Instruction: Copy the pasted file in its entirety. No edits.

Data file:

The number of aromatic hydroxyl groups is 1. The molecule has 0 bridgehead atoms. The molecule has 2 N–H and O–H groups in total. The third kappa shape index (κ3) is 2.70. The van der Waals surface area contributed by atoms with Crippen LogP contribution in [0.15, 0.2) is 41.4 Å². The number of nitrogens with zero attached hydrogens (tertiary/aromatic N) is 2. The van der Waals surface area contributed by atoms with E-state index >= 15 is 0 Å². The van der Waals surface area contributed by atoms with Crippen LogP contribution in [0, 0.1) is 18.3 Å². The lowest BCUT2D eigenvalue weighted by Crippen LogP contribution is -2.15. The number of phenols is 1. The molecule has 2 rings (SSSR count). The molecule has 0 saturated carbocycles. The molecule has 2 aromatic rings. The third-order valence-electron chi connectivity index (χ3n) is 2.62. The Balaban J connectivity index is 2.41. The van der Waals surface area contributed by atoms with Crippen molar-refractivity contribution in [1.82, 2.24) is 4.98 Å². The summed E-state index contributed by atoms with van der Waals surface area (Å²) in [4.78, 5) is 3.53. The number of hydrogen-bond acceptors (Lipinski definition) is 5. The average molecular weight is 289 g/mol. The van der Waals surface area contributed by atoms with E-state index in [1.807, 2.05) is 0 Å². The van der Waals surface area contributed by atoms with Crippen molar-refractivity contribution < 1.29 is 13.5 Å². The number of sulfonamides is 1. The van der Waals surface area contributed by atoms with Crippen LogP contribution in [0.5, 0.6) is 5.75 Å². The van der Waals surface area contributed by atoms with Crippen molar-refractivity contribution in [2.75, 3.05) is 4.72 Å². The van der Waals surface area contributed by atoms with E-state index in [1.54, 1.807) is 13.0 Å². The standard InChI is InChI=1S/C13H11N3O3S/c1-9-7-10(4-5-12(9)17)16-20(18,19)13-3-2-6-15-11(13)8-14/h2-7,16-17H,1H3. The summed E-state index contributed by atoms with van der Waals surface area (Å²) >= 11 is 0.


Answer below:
The number of aromatic hydroxyl groups is 1. The molecule has 0 bridgehead atoms. The molecule has 2 N–H and O–H groups in total. The third kappa shape index (κ3) is 2.70. The van der Waals surface area contributed by atoms with Crippen LogP contribution in [0.15, 0.2) is 41.4 Å². The number of nitrogens with zero attached hydrogens (tertiary/aromatic N) is 2. The van der Waals surface area contributed by atoms with E-state index >= 15 is 0 Å². The van der Waals surface area contributed by atoms with Crippen LogP contribution in [0, 0.1) is 18.3 Å². The lowest BCUT2D eigenvalue weighted by Crippen LogP contribution is -2.15. The number of phenols is 1. The molecule has 2 rings (SSSR count). The molecule has 0 saturated carbocycles. The molecule has 2 aromatic rings. The third-order valence-electron chi connectivity index (χ3n) is 2.62. The Balaban J connectivity index is 2.41. The van der Waals surface area contributed by atoms with Crippen molar-refractivity contribution in [1.82, 2.24) is 4.98 Å². The summed E-state index contributed by atoms with van der Waals surface area (Å²) in [4.78, 5) is 3.53. The number of hydrogen-bond acceptors (Lipinski definition) is 5. The average molecular weight is 289 g/mol. The van der Waals surface area contributed by atoms with E-state index in [1.807, 2.05) is 0 Å². The van der Waals surface area contributed by atoms with Crippen molar-refractivity contribution < 1.29 is 13.5 Å². The number of sulfonamides is 1. The van der Waals surface area contributed by atoms with Crippen LogP contribution in [0.5, 0.6) is 5.75 Å². The van der Waals surface area contributed by atoms with Crippen molar-refractivity contribution in [2.75, 3.05) is 4.72 Å². The van der Waals surface area contributed by atoms with E-state index in [1.54, 1.807) is 13.0 Å². The standard InChI is InChI=1S/C13H11N3O3S/c1-9-7-10(4-5-12(9)17)16-20(18,19)13-3-2-6-15-11(13)8-14/h2-7,16-17H,1H3. The summed E-state index contributed by atoms with van der Waals surface area (Å²) >= 11 is 0.